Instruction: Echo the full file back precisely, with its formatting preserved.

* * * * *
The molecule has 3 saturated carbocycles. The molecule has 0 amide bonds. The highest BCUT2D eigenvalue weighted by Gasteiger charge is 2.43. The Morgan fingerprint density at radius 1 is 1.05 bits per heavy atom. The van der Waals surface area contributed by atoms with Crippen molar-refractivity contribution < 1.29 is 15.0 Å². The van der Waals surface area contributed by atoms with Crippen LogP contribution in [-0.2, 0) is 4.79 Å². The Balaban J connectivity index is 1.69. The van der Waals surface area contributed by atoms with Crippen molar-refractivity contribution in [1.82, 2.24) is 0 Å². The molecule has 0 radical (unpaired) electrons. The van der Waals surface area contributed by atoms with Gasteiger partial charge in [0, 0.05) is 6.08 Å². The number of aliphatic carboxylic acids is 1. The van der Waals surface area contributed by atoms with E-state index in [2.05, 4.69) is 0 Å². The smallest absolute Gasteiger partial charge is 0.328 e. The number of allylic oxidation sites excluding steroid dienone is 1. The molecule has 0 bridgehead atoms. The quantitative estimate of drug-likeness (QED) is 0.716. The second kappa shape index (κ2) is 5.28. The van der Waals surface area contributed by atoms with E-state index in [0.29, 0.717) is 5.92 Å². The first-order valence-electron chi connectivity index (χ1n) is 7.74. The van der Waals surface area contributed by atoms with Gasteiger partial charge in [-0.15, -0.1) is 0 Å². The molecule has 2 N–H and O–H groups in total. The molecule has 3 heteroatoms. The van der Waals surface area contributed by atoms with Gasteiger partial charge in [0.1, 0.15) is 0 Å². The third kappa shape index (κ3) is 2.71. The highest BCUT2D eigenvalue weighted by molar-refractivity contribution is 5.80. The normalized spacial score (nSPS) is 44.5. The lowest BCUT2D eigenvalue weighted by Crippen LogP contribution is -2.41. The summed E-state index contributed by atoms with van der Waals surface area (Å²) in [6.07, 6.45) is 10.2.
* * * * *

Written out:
The molecule has 3 saturated carbocycles. The molecule has 0 amide bonds. The highest BCUT2D eigenvalue weighted by Gasteiger charge is 2.43. The Morgan fingerprint density at radius 1 is 1.05 bits per heavy atom. The van der Waals surface area contributed by atoms with Crippen molar-refractivity contribution < 1.29 is 15.0 Å². The van der Waals surface area contributed by atoms with Crippen LogP contribution in [-0.2, 0) is 4.79 Å². The Balaban J connectivity index is 1.69. The van der Waals surface area contributed by atoms with Crippen molar-refractivity contribution in [1.82, 2.24) is 0 Å². The molecule has 0 radical (unpaired) electrons. The van der Waals surface area contributed by atoms with Gasteiger partial charge in [0, 0.05) is 6.08 Å². The number of aliphatic carboxylic acids is 1. The van der Waals surface area contributed by atoms with E-state index in [2.05, 4.69) is 0 Å². The smallest absolute Gasteiger partial charge is 0.328 e. The number of allylic oxidation sites excluding steroid dienone is 1. The molecule has 0 bridgehead atoms. The quantitative estimate of drug-likeness (QED) is 0.716. The second kappa shape index (κ2) is 5.28. The van der Waals surface area contributed by atoms with E-state index in [0.29, 0.717) is 5.92 Å². The first-order valence-electron chi connectivity index (χ1n) is 7.74. The van der Waals surface area contributed by atoms with Gasteiger partial charge in [-0.15, -0.1) is 0 Å². The molecule has 2 N–H and O–H groups in total. The molecule has 3 heteroatoms. The van der Waals surface area contributed by atoms with Gasteiger partial charge in [0.1, 0.15) is 0 Å². The third kappa shape index (κ3) is 2.71. The highest BCUT2D eigenvalue weighted by molar-refractivity contribution is 5.80. The normalized spacial score (nSPS) is 44.5. The lowest BCUT2D eigenvalue weighted by Crippen LogP contribution is -2.41. The summed E-state index contributed by atoms with van der Waals surface area (Å²) in [6.07, 6.45) is 10.2.